The Minister’s brother had arranged for himself such a healthy piece of ticket sales that he accumulated the equivalent of fifty million dollars in cash, real estate, jewelry, and art. When investigators caught him, he was living among mountains of money so large and unruly that the bills had begun to molder. (Storing cash is one of the most vexing challenges confronting corrupt Chinese officials, because the largest bill in circulation is a hundred-yuan note, worth about fifteen dollars.)

    ...

    Today, the scale of temptation for members of China’s government is unlike anything encountered in the West. According to Bloomberg News, the richest seventy members of China’s national legislature gained more wealth in one year—2011—than the combined net worth of the United States President, his Cabinet, all the members of Congress, and the Justices of the Supreme Court. Bloomberg went a step further, and reported, in June, that the extended family of China’s incoming President, Xi Jinping, has tens of millions of dollars in real-estate and financial assets. The government has since blocked the Bloomberg Web site.

    (end blockquote)

    And of course, it must be noted, that it takes two to tango here, with the other dancer being business interests that pay bribes.

    For another great take on "Slow Boat to China," check out Ella Fitzgerald's version on "Twelve Nights in Hollywood" (disc 1).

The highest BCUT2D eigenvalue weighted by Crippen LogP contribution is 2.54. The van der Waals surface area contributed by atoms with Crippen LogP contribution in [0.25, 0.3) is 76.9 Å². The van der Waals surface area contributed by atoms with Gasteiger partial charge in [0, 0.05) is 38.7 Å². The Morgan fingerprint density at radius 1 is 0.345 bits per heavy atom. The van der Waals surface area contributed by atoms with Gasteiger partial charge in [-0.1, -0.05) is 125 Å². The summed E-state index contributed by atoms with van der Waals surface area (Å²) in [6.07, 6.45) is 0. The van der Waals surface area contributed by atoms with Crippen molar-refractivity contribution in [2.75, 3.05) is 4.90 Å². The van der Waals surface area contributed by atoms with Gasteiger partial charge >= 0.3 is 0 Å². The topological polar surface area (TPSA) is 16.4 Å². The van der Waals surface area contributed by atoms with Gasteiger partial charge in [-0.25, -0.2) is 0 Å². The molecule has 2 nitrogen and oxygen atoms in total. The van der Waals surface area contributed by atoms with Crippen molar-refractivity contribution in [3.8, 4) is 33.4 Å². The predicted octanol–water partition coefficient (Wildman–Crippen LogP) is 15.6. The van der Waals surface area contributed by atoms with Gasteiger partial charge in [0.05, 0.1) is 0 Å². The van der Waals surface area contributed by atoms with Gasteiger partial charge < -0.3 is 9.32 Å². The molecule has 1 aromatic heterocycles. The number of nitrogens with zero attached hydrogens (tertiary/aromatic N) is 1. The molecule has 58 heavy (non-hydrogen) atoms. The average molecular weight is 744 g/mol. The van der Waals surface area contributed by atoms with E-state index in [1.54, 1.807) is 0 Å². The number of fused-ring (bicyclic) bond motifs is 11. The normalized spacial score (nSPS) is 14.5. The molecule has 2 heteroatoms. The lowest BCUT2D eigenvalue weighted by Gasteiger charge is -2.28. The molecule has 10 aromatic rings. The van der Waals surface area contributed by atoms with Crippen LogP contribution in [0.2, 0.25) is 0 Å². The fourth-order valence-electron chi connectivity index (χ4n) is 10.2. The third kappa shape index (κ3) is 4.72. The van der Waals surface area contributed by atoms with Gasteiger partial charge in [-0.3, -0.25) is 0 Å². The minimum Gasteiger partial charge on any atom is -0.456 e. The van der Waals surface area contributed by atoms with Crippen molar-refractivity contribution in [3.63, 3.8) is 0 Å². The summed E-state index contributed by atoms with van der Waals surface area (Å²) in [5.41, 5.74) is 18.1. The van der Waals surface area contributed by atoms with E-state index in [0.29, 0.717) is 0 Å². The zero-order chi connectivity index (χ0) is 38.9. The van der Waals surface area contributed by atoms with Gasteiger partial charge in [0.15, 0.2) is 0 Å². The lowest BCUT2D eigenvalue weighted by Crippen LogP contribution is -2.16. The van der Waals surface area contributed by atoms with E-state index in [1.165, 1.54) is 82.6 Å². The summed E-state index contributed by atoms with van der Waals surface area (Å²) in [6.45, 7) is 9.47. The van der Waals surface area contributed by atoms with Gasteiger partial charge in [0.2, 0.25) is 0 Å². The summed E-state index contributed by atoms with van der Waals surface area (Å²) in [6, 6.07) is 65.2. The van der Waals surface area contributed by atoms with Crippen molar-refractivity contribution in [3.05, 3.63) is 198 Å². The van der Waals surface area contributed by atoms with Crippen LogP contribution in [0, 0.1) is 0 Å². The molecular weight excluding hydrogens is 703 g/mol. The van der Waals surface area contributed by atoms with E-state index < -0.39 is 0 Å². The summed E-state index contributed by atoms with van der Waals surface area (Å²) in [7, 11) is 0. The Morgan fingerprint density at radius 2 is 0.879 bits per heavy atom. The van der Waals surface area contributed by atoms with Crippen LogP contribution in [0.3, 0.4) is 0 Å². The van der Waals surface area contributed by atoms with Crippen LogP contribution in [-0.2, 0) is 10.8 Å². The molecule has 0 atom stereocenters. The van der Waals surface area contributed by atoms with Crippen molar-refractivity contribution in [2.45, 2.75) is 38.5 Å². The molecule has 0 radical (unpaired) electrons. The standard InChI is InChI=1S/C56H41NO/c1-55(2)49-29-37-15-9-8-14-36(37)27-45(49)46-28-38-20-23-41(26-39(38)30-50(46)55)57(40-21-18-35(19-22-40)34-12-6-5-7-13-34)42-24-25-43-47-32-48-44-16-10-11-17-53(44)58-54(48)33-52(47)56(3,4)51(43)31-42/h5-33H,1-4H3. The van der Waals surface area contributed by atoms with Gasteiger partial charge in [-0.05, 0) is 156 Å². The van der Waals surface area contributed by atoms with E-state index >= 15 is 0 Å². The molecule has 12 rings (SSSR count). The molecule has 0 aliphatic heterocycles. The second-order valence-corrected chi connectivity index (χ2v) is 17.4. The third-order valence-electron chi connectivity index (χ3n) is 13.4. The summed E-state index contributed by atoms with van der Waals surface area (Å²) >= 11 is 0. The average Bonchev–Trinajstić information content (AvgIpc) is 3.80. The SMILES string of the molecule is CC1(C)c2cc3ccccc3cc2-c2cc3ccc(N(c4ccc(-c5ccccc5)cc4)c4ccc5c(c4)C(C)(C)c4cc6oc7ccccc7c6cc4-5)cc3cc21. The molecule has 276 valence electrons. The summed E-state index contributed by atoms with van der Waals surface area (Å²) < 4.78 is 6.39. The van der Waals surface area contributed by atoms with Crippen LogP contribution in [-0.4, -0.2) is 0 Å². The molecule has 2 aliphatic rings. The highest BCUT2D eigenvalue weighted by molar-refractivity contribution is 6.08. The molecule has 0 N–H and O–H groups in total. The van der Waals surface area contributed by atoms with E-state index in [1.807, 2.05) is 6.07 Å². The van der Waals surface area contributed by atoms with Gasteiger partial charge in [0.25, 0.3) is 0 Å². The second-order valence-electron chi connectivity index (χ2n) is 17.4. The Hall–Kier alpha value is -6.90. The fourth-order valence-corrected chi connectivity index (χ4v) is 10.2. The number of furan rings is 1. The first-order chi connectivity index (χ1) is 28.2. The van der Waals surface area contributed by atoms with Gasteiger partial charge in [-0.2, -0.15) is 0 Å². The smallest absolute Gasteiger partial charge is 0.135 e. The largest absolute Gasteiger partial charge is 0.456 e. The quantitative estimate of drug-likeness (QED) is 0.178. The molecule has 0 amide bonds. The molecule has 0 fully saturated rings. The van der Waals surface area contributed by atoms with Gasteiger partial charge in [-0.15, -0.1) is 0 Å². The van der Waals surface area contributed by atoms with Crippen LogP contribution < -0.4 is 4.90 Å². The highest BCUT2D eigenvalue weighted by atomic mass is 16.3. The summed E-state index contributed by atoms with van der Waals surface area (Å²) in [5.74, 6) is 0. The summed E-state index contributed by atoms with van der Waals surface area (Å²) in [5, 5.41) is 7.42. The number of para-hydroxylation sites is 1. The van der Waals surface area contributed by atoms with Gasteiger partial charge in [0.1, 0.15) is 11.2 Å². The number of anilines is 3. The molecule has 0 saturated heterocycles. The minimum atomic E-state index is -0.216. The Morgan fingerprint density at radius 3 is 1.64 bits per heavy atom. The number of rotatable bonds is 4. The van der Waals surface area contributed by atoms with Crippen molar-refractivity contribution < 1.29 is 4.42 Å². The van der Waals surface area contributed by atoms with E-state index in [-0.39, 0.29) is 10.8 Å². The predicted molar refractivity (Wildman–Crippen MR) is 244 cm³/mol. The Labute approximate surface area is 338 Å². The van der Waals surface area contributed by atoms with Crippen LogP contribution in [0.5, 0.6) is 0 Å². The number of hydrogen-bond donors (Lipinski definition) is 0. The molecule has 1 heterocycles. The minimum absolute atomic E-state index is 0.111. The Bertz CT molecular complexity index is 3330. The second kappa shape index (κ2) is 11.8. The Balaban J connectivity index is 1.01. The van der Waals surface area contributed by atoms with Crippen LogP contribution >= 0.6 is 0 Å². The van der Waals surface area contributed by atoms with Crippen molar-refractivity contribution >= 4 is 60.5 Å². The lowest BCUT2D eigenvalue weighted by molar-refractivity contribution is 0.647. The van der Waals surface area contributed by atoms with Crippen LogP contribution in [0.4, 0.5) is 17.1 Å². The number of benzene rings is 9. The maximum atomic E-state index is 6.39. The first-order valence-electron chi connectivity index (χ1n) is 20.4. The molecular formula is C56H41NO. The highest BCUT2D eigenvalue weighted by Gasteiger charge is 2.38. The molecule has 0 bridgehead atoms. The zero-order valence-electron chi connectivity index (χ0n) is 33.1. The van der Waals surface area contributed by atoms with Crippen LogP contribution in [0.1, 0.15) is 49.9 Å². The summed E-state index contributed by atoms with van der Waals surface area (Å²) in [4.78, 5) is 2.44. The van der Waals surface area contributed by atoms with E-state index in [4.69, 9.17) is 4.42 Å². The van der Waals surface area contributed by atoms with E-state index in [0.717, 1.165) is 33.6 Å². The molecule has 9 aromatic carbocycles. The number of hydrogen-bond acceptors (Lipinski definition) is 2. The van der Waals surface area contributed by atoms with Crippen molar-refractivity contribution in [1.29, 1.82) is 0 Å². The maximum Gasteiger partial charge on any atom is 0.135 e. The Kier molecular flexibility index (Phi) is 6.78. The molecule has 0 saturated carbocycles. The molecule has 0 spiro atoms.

* The (begin) and (end) kludges are necessary because of the misformatting of multi-paragraph blockquotes by the blogging software.

  • BigHank53 on October 29, 2012 1:59 PM:

    Something tells me the "job creators" will be less enthusiastic about adopting Chinese product-liability regulations...like executing the guy who sold contaminated infant formula.

  • c u n d gulag on October 29, 2012 2:01 PM:

    Mitt and his Plutocratic pals won't be happy until the remaining 99% of us sell our souls to their company storespo.

  • dweb8231 on October 29, 2012 2:17 PM:

    Mitt does love the Chinese Labor Model:

    (From his infamous 47% talk to donors:)

    In another part of the video, Romney says he was visiting a Chinese factory during his tenure as chief executive of Bain Capital, a private equity firm.

    "When I was back in my private equity days, we went to China to buy a factory there," Romney is heard saying. "It employed about 20,000 people. And they were almost all young women between the ages of about 18 and 22 or 23. They were saving for potentially becoming married."

    The GOP nominee goes on to detail the conditions he saw, including workers squeezed into dormitory-style housing, and a fence topped by barbed wire circling the factory.

    Romney says when he asked the factory's bosses about the fence, they told him it was meant to keep people out, rather than in, as people were clamoring to come and work at the plant, which Romney said was manufacturing small appliances.

  • boatboy_srq on October 29, 2012 2:51 PM:

    Voting-as-a-privilege, coupled with admiration for Chinese economic conditions (as a "pro-business" incubator). I can't tell anymore whether the GOTea wants to resurrect the Gilded Age - or Tsarist Russia.

  • jjm on October 29, 2012 2:53 PM:

    The GOP just thinks that if you haven't won by lying and cheating, it isn't really winning.

    Look at how they think Obama's honesty makes him an illegitimate president.